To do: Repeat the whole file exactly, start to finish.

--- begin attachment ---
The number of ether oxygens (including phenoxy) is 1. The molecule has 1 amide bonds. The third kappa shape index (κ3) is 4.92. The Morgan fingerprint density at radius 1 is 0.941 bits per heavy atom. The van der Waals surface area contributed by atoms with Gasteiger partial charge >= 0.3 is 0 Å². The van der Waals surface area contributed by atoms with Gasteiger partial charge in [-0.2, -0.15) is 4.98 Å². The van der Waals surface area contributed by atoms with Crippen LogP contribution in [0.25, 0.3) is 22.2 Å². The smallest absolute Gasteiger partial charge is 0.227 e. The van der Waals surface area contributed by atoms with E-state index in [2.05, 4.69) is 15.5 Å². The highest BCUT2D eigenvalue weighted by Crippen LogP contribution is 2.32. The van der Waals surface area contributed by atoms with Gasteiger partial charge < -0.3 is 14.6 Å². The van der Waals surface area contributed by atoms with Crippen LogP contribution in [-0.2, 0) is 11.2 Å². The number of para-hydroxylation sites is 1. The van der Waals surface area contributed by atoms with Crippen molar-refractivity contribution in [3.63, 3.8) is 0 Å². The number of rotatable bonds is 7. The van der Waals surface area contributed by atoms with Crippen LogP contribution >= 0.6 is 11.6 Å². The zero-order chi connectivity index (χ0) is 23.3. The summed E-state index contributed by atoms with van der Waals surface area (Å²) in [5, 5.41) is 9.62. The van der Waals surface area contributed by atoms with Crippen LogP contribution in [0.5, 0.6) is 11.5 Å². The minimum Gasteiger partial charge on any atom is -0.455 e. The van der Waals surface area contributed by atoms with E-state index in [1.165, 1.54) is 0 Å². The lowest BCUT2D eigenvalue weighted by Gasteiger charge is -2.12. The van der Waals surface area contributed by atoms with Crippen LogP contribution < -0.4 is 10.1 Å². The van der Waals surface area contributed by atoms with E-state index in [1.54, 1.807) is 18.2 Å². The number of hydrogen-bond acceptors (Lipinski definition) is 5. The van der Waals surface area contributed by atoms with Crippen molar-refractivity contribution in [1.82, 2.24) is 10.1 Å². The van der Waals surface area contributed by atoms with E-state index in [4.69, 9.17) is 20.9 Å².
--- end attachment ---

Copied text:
The number of ether oxygens (including phenoxy) is 1. The molecule has 1 amide bonds. The third kappa shape index (κ3) is 4.92. The Morgan fingerprint density at radius 1 is 0.941 bits per heavy atom. The van der Waals surface area contributed by atoms with Gasteiger partial charge >= 0.3 is 0 Å². The van der Waals surface area contributed by atoms with Gasteiger partial charge in [-0.2, -0.15) is 4.98 Å². The van der Waals surface area contributed by atoms with Crippen LogP contribution in [0.25, 0.3) is 22.2 Å². The smallest absolute Gasteiger partial charge is 0.227 e. The van der Waals surface area contributed by atoms with E-state index in [2.05, 4.69) is 15.5 Å². The highest BCUT2D eigenvalue weighted by Crippen LogP contribution is 2.32. The van der Waals surface area contributed by atoms with Gasteiger partial charge < -0.3 is 14.6 Å². The van der Waals surface area contributed by atoms with Crippen LogP contribution in [-0.2, 0) is 11.2 Å². The number of para-hydroxylation sites is 1. The van der Waals surface area contributed by atoms with Crippen molar-refractivity contribution in [3.63, 3.8) is 0 Å². The number of rotatable bonds is 7. The van der Waals surface area contributed by atoms with Crippen LogP contribution >= 0.6 is 11.6 Å². The zero-order chi connectivity index (χ0) is 23.3. The summed E-state index contributed by atoms with van der Waals surface area (Å²) in [5, 5.41) is 9.62. The van der Waals surface area contributed by atoms with Crippen LogP contribution in [0.5, 0.6) is 11.5 Å². The minimum Gasteiger partial charge on any atom is -0.455 e. The van der Waals surface area contributed by atoms with E-state index in [1.165, 1.54) is 0 Å². The lowest BCUT2D eigenvalue weighted by Gasteiger charge is -2.12. The van der Waals surface area contributed by atoms with Crippen LogP contribution < -0.4 is 10.1 Å². The van der Waals surface area contributed by atoms with E-state index in [1.54, 1.807) is 18.2 Å². The number of hydrogen-bond acceptors (Lipinski definition) is 5. The van der Waals surface area contributed by atoms with Crippen molar-refractivity contribution in [1.82, 2.24) is 10.1 Å². The van der Waals surface area contributed by atoms with E-state index in [4.69, 9.17) is 20.9 Å².